Bells can be rung in ‘rounds’ where each bell follows the next in sequence; click here to see an animation of rounds on 6 bells (144K). Rounds soon get boring for both the listeners and the ringers but they can be varied by changing the order of the bells.
At first a conductor called the ‘changes’ to tell the ringers which pair of bells were to swap. ‘Call Changes’ are still rung in most church towers from time to time and are often the first thing a beginner learns after rounds (see our program !CallChnge). However, early in the 17th century ‘methods’ began to be developed where the order of the bells was changed according to a pattern memorised by the ringers. Some of the old methods, such as Grandsire and Plain Bob, are still popular today and are usually those learnt first by beginners because of their relatively simple pattern.
The RISCOS computer program we have written allows you to select a method
for between 4 and 16 animated ringers and hear their bells; you choose your
method, number of bells etc using a window shown below. When you click on
the word ‘Look to’ you see this window above, but with the
ringers ringing rounds arranged in a line, they start the method when you
click on the words starting with ‘Go’. Below them is a small
window showing the words the conductor calls in the tower. Below that are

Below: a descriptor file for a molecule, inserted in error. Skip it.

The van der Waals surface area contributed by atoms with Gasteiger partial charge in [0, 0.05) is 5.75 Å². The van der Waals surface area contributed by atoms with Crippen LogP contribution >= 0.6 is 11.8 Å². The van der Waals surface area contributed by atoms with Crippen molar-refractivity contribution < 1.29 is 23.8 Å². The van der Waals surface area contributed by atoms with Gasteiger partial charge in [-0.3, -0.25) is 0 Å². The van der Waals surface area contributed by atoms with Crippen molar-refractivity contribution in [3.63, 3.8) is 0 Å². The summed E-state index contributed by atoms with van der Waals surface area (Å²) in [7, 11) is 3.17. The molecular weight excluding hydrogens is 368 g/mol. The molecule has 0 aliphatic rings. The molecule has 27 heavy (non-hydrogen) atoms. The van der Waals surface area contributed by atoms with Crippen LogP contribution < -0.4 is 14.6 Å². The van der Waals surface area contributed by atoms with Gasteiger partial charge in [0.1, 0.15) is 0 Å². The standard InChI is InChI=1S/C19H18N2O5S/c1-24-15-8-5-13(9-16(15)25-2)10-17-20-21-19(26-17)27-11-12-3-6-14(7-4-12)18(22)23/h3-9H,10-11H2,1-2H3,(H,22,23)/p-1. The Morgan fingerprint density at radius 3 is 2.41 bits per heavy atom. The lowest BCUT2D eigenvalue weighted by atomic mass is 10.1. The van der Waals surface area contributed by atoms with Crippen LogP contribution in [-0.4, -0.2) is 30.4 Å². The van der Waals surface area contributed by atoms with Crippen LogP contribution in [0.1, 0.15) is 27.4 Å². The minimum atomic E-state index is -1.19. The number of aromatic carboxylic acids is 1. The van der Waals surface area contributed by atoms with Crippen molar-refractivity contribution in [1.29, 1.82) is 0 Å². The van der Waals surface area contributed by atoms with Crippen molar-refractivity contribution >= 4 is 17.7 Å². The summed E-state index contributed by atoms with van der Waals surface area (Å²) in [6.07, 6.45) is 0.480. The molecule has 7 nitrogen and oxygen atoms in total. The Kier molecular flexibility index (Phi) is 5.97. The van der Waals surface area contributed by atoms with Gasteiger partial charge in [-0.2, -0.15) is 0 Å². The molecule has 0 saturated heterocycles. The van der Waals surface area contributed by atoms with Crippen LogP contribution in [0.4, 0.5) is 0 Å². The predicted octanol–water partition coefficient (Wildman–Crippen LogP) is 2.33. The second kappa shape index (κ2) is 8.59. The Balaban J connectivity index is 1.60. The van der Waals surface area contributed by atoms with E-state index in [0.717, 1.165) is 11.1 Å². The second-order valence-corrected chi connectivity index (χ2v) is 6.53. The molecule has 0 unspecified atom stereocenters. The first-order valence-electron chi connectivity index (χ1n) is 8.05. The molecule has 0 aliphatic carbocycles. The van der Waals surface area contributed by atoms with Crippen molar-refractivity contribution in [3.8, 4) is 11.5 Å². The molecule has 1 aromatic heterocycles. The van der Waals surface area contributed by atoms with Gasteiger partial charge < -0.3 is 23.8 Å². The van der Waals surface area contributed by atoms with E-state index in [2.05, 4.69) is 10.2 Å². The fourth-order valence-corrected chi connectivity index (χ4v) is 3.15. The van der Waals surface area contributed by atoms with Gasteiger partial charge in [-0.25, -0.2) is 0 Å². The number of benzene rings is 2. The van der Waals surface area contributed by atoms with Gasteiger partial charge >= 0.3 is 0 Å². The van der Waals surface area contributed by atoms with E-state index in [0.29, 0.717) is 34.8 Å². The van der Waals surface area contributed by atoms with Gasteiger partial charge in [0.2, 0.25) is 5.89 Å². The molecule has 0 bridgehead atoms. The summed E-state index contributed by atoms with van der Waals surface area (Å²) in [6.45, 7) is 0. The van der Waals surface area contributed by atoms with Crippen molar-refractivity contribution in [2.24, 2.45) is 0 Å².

instructions for running the program. On the right is a display of the
‘method diagram’ built up as the method progresses.
The ringers can also be shown in a more natural arrangement - in a circle with a selected ringer in the front.
This full version has a library of almost 200 common methods to which others may be added simply.
The picture on the right shows the first menu window where methods may be selected from the library and ringing conditions established. If you choose ‘Own Bell’ to be a number other than 0, you see your chosen bell in a ring.
The programme can draw ‘blue line’ diagrams in many forms. These have been used to make several demonstration pages of simple methods on six and eight bells.
They are described here.
Click here to download the zipped version of !Methods (100K, version 1.50). You can also download a manual in PDF format (86K).